Passing of Prof. Khaleel Mohammed

Shalom Berger Discussion
H-Judaic is deeply saddened to learn of the passing of Dr. Khaleel Mohammed, age 66, Professor of Islamic Studies at San Diego State University.  Dr. Mohammed had a deep interest in the imagery of the Jew in Hadith literature, and played an active role in Islamic-Jewish dialogue.  His scholarship included David in the Muslim Tradition: The Bathsheba Affair as well as a recent book on Islam and Violence.
San Diego State University issued the following announcement, which Dr. Risa Levitt kindly forwarded to me:
The faculty of the Department for the Study of Religion at San Diego State University sadly announce the passing of Dr. Khaleel Mohammed, Professor of Islamic Studies. 
"Dr. Mohammed, born in Guyana, studied Islamic law at Imam Muhammad ibn Saud Islamic University in Riyadh, Saudi Arabia. After completing a Master’s degree in Judaism and Islam at Concordia University, Montreal, he obtained a Ph.D. in Islamic law at McGill University. He then moved to Brandeis University where he completed a two-year Kraft-Hiatt postdoctoral fellowship about the imagery of the Jew in Hadith literature. Dr. Mohammed came to SDSU in 2003 to teach courses related to Islam, Quran, World Religions, and the Abrahamic faiths.
Dr. Mohammed published three scholarly books and more than 20 journal articles. In 2005, he co-authored Coming to terms with the Qur’an, with Professor Andrew Rippin of University of Victoria, Canada. His David in the Muslim Tradition: The Bathsheba Affair was published by Lexington Press in 2014. Dr. Mohammed’s latest book, Islam and Violence, was published in 2019 as part of the Cambridge University Press series Elements in Religion and Violence.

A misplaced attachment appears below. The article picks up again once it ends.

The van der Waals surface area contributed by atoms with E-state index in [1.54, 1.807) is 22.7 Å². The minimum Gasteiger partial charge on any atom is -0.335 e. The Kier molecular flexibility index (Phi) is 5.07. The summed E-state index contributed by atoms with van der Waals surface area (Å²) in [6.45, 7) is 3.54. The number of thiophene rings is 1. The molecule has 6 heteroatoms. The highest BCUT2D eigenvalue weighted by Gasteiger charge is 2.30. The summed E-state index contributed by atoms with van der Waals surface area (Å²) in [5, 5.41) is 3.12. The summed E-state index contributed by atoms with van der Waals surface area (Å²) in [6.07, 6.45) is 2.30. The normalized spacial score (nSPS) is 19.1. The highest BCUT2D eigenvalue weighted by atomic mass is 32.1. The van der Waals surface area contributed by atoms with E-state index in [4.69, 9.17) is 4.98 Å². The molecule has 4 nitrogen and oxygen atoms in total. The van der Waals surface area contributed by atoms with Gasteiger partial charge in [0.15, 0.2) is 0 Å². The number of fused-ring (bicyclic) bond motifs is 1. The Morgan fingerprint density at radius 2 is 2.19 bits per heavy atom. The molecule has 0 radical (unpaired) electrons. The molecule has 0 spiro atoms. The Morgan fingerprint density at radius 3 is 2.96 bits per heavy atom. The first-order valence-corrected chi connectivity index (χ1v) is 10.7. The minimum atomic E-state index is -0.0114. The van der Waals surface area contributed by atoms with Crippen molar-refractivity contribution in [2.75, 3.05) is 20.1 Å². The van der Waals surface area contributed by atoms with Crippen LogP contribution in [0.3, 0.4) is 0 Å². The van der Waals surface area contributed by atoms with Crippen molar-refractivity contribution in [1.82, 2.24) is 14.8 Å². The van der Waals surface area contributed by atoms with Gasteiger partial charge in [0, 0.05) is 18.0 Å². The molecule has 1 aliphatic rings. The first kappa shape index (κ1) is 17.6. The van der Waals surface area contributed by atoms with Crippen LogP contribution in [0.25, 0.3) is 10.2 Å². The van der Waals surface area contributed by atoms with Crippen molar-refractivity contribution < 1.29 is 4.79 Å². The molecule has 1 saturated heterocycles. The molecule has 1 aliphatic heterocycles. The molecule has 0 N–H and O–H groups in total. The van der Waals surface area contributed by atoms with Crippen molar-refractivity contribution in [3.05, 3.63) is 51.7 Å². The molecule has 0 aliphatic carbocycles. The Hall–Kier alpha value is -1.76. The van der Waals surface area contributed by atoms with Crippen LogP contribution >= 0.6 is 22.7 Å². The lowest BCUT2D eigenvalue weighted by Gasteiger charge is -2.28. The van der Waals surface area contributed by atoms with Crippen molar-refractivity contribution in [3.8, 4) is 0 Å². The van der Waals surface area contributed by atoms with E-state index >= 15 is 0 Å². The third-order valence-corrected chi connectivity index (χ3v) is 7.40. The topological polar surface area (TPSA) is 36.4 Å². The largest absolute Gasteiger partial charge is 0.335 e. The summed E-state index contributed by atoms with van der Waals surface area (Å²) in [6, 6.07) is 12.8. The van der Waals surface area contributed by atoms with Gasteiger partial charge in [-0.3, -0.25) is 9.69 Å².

He also served as Director of the Center for Islamic and Arabic Studies at SDSU and was associate faculty in SDSU’s LGBTQ+ Studies program. His research interests included Islamic and Arabic studies, Islamic law (classical and modern), comparative religion, Jewish/Christian/Islamic encounter, Qur’anic exegesis (classical and modern), hadith, gender/sex issues and sexuality in Islam, terrorism, antisemitism in Islam, Arab-Israeli relations, and reform in Islam. He was a strong proponent of interfaith marriage between Muslim women and non-Muslim men, without the traditionally required conversion of the non-Muslim spouse, and was a registered marriage-officiant. 
Dr. Mohammed often testified as an expert witness for the prosecution in cases involving allegations of terrorism-related activities. Active in the pursuit of interfaith understanding, Dr. Mohammed participated in numerous interreligious dialogues between Muslims, Jews, and Christians, and is well-respected among scholars of Jewish-Christian-Muslim relations."
H-Judaic extends deepest condolences to Dr. Mohammed's family, colleagues, students and friends.
Jonathan D. Sarna
Chair H-Judaic